But I keep trying.

12. Who else? As  maps go, this one has a pretty limited field of view. I’ve left out many, many other creators I deeply respect: Chabon, Neil Gaiman, Hunter S. Thompson, David Byrne, Christopher Nolan, Neal Stephenson, Tim Burton, Spike Jonze, Edward Gorey, countless mad-genius comics writers like Grant Morrison, Brian K. Vaughn, Bill Willingham, Jeff Parker, Fred van Lente, and even the bizarre one-off-wonders A.C. Weisbecker and John Kennedy Toole, authors of “Cosmic Banditos” and “Confederacy of Dunces” respectively.

But that’s making my Influence Map sound more like a Facebook profile. I think I’ll just hang my 11-city map in my writer’s cave and stick to this handful of destinations as I drive my brain into off-road adventures yet to be dreamt of in any philosophy, Horatio.


Filed under Uncategorized

The new hipster sport: Poking fun at other hipsters

I’ve been a fan of the site Unhappy Hipsters for about a year. It’s a  smug little site that pokes fun at people who seem a little smug themselves, but that’s permissible use of the snarky arts. Besides, it’s all pretty gentle.

The premise is that the anonymous authors copy photos from hip architectural magazines, particularly one called Dwell. Then they write whole new captions that lampoon the sometimes austere, frequently inexplicable and often off-putting decor of these most modern of homes:

Unhappy Hipsters isn’t alone; mocking the kooky randomness of haute decor is a new sport thanks to sites like Catalog Living, which imagines the people who live in the rooms featured in catalogs, and explains why they decorate in such idiosyncratic ways. But what I like about Unhappy Hipsters is that sometimes, we readers are invited to give it a try ourselves.

A recent contest in March asked readers to craft captions for a particularly odd picture…

… and each of the selected winners was funnier than the next one.

Sadly my entry did not make the cut, though you tell me, loyal Retort reader, if it had what it took to survive:

The Gundersons believed at first that the satellite TV was necessary to fill the lonely hours of their retirement, but then they noticed Carl had raised the shades again. They canceled their service the next day.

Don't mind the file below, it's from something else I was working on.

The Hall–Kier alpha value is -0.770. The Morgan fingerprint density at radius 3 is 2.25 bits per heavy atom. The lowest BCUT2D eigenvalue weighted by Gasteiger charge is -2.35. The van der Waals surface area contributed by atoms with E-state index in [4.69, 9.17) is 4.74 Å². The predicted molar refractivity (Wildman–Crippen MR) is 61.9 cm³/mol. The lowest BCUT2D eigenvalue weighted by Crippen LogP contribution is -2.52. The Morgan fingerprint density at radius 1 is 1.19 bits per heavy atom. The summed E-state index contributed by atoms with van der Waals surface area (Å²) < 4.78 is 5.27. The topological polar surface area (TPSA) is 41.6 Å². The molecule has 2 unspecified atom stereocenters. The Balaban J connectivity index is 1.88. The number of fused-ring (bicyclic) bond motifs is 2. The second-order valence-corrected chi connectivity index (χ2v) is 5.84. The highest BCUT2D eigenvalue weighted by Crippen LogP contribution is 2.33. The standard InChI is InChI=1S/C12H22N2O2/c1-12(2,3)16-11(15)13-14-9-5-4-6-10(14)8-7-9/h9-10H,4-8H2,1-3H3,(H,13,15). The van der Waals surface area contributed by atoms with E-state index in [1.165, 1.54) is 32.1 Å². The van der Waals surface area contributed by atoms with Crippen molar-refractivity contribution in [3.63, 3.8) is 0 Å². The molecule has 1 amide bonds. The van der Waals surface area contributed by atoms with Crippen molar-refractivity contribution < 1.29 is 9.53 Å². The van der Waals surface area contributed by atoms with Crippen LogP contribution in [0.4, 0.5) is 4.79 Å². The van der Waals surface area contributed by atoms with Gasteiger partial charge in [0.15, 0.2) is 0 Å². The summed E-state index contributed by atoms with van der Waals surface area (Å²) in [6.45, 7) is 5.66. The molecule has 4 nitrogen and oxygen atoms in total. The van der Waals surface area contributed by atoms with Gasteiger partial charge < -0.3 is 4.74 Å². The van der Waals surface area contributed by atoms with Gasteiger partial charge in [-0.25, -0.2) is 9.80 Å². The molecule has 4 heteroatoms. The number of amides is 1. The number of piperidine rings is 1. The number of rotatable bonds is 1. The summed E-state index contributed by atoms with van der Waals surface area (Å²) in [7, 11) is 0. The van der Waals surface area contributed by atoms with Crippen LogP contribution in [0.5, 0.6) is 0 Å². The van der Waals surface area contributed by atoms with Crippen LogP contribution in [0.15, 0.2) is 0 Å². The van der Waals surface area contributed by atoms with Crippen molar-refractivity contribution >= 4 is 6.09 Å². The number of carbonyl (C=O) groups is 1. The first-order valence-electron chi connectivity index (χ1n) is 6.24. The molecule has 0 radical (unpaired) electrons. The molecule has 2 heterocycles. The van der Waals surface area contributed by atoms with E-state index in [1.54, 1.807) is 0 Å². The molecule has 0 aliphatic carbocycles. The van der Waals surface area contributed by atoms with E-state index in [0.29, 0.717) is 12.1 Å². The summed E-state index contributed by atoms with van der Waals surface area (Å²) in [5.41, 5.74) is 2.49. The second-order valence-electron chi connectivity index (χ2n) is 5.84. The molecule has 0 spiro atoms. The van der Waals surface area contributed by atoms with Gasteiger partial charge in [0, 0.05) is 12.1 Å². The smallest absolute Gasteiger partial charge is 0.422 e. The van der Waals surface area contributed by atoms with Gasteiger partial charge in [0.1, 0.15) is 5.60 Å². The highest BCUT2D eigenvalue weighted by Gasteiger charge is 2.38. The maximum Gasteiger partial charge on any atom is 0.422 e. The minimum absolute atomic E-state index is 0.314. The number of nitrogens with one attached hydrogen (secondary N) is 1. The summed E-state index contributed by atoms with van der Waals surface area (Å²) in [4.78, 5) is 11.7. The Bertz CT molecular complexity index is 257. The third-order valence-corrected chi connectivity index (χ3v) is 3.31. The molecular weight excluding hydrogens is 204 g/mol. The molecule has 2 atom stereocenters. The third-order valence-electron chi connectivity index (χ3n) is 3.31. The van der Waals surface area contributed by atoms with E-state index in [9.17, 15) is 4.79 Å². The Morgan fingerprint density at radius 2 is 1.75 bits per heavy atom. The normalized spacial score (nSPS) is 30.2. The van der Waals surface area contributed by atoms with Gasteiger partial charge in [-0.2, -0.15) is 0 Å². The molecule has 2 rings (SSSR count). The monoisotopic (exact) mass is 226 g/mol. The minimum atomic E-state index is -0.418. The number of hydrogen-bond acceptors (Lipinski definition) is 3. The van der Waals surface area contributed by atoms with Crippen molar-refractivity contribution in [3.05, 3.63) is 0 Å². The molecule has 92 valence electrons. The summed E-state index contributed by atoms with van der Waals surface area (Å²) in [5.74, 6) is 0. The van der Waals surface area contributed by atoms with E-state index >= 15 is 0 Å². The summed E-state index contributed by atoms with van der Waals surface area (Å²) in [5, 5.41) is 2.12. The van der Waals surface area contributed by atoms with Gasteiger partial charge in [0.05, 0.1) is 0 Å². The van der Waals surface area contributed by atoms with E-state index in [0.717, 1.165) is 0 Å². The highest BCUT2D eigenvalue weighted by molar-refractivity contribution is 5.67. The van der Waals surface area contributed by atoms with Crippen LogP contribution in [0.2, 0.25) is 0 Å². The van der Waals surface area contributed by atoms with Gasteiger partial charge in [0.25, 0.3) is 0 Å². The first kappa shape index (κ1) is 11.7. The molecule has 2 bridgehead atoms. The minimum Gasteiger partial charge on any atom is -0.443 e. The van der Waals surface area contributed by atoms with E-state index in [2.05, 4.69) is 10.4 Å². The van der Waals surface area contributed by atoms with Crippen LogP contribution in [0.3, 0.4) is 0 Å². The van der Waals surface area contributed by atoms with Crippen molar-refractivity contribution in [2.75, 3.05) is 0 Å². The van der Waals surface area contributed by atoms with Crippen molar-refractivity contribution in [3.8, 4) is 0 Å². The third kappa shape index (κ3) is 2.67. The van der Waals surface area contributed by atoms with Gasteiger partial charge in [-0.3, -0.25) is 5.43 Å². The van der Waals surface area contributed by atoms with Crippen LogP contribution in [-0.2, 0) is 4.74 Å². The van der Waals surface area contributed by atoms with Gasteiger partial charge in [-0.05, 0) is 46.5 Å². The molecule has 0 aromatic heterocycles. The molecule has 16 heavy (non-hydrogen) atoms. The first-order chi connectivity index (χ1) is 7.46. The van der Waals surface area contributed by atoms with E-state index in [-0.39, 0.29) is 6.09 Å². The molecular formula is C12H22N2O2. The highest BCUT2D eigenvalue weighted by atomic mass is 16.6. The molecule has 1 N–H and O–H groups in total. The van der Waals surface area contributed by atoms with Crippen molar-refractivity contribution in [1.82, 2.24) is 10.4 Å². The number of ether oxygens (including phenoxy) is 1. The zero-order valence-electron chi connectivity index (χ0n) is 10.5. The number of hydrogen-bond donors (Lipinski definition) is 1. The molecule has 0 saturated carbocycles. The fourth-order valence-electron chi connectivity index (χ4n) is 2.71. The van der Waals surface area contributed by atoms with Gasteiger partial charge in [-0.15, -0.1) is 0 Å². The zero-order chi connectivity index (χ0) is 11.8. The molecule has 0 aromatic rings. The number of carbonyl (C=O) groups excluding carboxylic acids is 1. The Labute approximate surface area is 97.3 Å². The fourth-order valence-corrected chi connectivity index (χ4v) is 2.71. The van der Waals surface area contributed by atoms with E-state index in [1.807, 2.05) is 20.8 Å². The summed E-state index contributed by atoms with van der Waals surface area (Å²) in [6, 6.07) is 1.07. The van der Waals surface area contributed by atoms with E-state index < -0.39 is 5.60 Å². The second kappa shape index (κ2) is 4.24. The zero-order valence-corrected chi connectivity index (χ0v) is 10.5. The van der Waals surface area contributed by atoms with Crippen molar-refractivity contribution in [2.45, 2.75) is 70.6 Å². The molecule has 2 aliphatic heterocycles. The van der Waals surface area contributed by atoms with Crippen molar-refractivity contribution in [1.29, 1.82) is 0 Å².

See, I think I took it in a whole new direction, something a little fresh and inventive and … bah, enough defensiveness. A new contest is upon us with a chance to redeem myself. And this time, the current photo…

… brings me right back to my inner unhappy hipster:

EUREKA, CALIF. — Plainclothes detective Valerie Cuthbert questions Hillary “Halfpint” Halliday, the alleged Toilet Paper Tube Killer, at the scene of the most recent TPTK murder. Prosecutors suspected Halliday would crack under the pressure of revisiting the crime scene, but were disappointed at her only scoffed communication: “Even the towels are white?”

Try it yourself before end of day Aug. 9, 2010. Blown the deadline? Post your much-better-than-mine caption here.

Leave a comment

Filed under Uncategorized

What’s better than Scrabble? Here’s my two QINTARS worth

You know: a QINTAR, that Albanian unit of currency, 1/100th of a lek … and one of the few Scrabble words that uses Q without a U.

Anyway, I like Scrabble well enough. As word guy, I kind of have to. Haven’t played in forever, but I recently enjoyed a viewing of “Word Wars,” the 2004 documentary about competitive Scrabble. This is great way to spend 80 minutes.

Like “The King of Kong,” the 2007 movie about video game addicts striving for the world’s best Donkey Kong score, “Word Wars” follows four Scrabble masters on the tournament circuit, documenting all the egoists, nutjobs and neurotics who devote themselves wholly to the pursuit of something that doesn’t pay very well.

It’s both a little inspiring and a little depressing. Are these the luckiest guys in the world because they excel at a game they love to play? Or are they driven by demons to pursue unattainable perfection?

Is passion a blessing, or is it a curse?

Well, either way, I know that many people who might otherwise enjoy a word game think of Scrabble like this:

"Well, This Just Really Sucks," T-Shirt from Threadless.com

For those people, I have an amazing solution: Clockwords, the world’s most awesome online word game. It’s more fun to play than read about, so I’ll make this quick.

Clockwords is Scrabble plus Space Invaders. Like Scrabble, you’re given a few letters to work with, but you can type any word using any letters. Use the letters you’ve been given, and you get bonuses. In the game, the words you type empower a machine that runs on language. Once you give it words, that machine fires upon little clockwork spiders that are invading your lab and stealing your stuff. Simple, right?

OK, but there’s an extra element that appeals to the tinkerer, the futzer, the optimizer in all of us. Because as you play, you earn the individual letters that appear randomly in those chambers next to the gun. To optimize the variety of letters you can use — and to get letters with special damage powers — you have to switch over to “The Boiler,” a steampunk chemistry set for words.

Here’s where the magic is. The field on the left is like the bag of tiles from Scrabble — these are the only letters you’ll be given in the game, and you can mix and match this array any way you like. Like Scrabble, certain letters have more power because they are harder to use. If you want a super-damaging Q or Z, you have to “transmute” sets of lower-power letters (combine them). If I were to transmute that Q and Z up there? They would turn into a low-level letter made of “brass,” like that E and A at the bottom. Brass letters explode and spread the damage. Jade letters (the lime-green L) provide greater oomph per letter.